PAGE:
Robin Emmott: New Eurostat powers little-known side of European integration
Published 16/10/2012 | 11:13
WALTER Radermacher wanted to be invisible, and working in his unremarkable office above a suburban shopping centre in Luxembourg, the European Union's statistics chief nearly was.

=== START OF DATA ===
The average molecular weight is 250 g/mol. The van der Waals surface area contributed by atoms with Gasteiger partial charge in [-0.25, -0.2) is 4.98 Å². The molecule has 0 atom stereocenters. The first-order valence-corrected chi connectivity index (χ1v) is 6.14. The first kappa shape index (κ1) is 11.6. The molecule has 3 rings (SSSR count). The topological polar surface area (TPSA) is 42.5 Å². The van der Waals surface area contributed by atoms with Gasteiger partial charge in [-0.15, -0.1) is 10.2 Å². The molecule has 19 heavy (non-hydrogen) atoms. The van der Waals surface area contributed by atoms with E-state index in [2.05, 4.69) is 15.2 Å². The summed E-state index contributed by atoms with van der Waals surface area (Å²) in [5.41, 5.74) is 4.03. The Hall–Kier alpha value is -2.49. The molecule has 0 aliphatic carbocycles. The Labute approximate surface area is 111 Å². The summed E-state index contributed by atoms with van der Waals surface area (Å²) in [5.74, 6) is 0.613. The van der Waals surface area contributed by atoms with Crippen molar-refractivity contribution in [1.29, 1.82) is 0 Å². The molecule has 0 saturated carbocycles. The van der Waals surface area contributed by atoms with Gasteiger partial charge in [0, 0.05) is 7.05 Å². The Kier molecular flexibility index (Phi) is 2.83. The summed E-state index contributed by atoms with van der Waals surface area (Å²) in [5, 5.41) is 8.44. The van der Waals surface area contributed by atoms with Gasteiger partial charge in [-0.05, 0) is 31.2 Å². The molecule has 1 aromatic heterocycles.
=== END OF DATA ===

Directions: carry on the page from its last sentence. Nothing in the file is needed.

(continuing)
But everything changed for Radermacher one October afternoon three years ago, when he received an alarming letter from Athens the day before his Eurostat statistics agency was scheduled to publish data on the state of Europe's accounts.
The letter was to transform Eurostat from a rubber-stamp organisation aggregating European statistics to a feared debt policeman with the power to search governments suspected of massaging their accounts.